Most people buy a home Wifi router, set it up, and forget about it. For most of them this is just fine, but as we enter the increasingly connected world of Home Automation, the standard software on those routers can be somewhat limiting. We’ll cover those limitations in subsequent posts, but for now let’s look at an alternative “operating system” that is available for most common Wifi routers.
What you may not realize is that virtually every electronic device you buy has software that runs on and controls it, much like Microsoft Windows controls and runs on your laptop. And, like Windows, that software can be swapped out with other software.
At a low level, this type of software is called firmware, and each Wifi router vendor such as Asus, Netgear, and Cisco/Linksys use their own custom firmware to power these devices. But there is an open-source project called DD-WRT that will run on many of these devices, and often provides much more sophisticated control of your router than what’s provided by the vendor.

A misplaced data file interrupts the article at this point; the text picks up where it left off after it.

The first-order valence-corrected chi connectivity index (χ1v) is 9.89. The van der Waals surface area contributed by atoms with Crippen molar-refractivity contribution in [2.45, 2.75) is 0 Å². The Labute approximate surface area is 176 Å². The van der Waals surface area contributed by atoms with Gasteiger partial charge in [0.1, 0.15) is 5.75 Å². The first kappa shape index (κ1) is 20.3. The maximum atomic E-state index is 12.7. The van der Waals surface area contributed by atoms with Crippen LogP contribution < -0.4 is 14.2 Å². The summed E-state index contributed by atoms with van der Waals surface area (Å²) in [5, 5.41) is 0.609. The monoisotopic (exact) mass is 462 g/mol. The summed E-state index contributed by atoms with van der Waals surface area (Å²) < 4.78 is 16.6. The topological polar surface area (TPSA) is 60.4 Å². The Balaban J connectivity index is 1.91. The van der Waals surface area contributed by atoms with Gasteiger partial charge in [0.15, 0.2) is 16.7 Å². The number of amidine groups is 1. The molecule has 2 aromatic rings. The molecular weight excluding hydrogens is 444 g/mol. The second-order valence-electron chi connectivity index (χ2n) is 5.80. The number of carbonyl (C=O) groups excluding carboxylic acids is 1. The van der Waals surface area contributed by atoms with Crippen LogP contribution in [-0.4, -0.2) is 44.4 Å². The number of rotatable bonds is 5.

Out-of-the-box firmware generally offers basic features such as secure Wifi, firewall, port forwarding, and DHCP. But DD-WRT expands on this with really rich services like VPN, guest Wifi, QoS, DNS, and time-based access restrictions. Don’t worry if you don’t understand all that jargon; its ability to act as a VPN Server is enough of a reason to upgrade – which we’ll cover soon.
Installing DD-WRT is pretty straight-forward, and thoroughly document here. The most critical step is finding the exact right version for your particular router – if you don’t, there’s a chance you could brick your router.
This certainly isn’t software for everyone, but in upcoming posts we’ll use DD-WRT as the baseline for configuring certain things like port forwarding and VPN access. Even if you don’t install this software on your router, stay tuned for some posts on how to leverage some advanced router capabilities that will allow you to connect to your home automation system when on the road.